The new minister for the West Midlands yesterday told a regeneration conference that tackling the skills shortage was the key to the region’s long term success.
Ian Austin was one of a number of keynote speakers at the West Midlands Regeneration Convention, hosted by RegenWM at the ICC in Birmingham, which saw contributions from Jonathon Porritt, founder director of Forum for the Future, Dermot Finch, from Centre for Cities, and Advantage West Midlands chief executive Mick Laverty.
In a wide ranging speech, Mr Austin said the region could only compete if sufficient investment had been made in the workforce.
“We have too many people of working age with no qualifications,” he said. “And whilst it’s crucial we invest in the education and training of our young people, it’s adult workforce skills that will be the key to economic success. We’ve got no choice about this. We all of us know the only way we will persuade people to invest here is if we’ve got the skills they need and the only way we’ll compete in the future is with a highly-skilled workforce so the businesses they work for can innovate more, exploit new technologies and capitalise on new ways of working to boost productivity, open up new markets and win new customers.
“And we all know too, if we don’t adopt this approach, we will be more and more vulnerable to competition from businesses, countries and economies which do. And we’ll find it impossible to not only close the gap between our region and the national average, but we’ll find that gap widening. I want us all to think harder than ever before about how we can put boosting skills at the heart of everything we do, whether in construction skills in the developments you are delivering, getting tenants back to work or by, as I am so keen to see in my own constituency in Dudley, putting ambitious plans to redevelop colleges at the heart of plans to transform the town.”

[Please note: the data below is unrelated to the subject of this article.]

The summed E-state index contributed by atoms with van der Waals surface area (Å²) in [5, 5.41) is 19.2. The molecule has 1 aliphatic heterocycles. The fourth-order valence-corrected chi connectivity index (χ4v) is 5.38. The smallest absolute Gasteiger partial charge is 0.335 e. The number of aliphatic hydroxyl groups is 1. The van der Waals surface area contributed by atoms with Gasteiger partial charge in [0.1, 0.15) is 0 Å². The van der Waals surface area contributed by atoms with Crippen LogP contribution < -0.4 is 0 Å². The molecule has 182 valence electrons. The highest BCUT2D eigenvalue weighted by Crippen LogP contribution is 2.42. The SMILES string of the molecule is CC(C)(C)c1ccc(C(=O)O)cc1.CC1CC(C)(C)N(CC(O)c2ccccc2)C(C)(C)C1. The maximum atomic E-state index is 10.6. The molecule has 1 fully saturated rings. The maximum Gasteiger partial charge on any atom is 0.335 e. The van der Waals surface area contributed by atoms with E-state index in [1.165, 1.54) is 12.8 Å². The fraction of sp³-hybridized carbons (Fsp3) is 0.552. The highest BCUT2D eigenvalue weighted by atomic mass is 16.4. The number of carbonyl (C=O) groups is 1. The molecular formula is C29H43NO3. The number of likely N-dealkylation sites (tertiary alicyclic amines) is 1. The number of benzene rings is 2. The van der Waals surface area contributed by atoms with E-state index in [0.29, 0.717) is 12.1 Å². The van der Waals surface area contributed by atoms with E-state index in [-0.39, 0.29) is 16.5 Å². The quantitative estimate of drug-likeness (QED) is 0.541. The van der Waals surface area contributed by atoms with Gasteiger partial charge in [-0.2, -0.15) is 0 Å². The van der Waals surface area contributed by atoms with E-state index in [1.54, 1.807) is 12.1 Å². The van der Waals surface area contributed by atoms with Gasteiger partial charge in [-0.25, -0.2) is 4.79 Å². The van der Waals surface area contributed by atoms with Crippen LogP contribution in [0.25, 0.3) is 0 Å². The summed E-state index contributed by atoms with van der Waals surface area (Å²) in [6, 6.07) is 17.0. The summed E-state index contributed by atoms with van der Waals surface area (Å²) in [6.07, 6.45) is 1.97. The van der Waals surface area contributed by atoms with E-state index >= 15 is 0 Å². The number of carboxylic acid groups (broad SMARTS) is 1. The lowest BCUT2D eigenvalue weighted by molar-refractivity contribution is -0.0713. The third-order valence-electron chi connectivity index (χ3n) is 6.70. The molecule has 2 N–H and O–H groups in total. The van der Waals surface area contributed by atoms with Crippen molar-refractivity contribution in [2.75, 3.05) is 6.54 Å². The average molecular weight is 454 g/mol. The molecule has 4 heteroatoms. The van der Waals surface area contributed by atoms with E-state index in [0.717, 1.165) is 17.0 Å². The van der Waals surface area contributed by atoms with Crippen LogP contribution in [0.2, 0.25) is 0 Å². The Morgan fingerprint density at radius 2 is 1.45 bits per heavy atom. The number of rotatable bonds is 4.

Mr Austin highlighted a number of regeneration projects across the Midlands that were not only focused on the built environment but upskilling the local community.
He said: “We can see an example of this in Stoke where two weeks ago, I was able to help announce £36million to kick-start a major redevelopment of the University Quarter and City Centre – which will include new business, retail, leisure and cultural initiatives with some amazing waterside residential areas. A couple of weeks ago, I met partners in Hereford to hear about plans for the Edgar Street Project – to revitalise Hereford City Centre, boost education and training, retain young people in the county, and make a contribution to housing growth. This project is also being taken forward by a public/private sector partnership with substantial funding from Herefordshire Council and Advantage West Midlands.
“I want to ensure despite the financial climate, short term confidence is maintained to support the partnership, to enable crucial private sector partners to maintain investment and retain construction skills.
“I am meeting with public and private sector partners in Coventry to explore the prospects for using public sector funds to ensure one of the key regeneration areas in the city continues to be delivered despite the impact of the downturn. There is a strong public/private sector partnership already in place, with plans to transform the living conditions of local communities through a multi-million-pound joint investment venture. This will include 3,500 new homes, a third of which will be affordable homes, and refurbishing a further 1,000.
“I will be following this with similar meetings to explore how momentum can be maintained: in North Solihull, where regeneration is also expected to deliver thousands of much needed new homes, alongside other facilities.”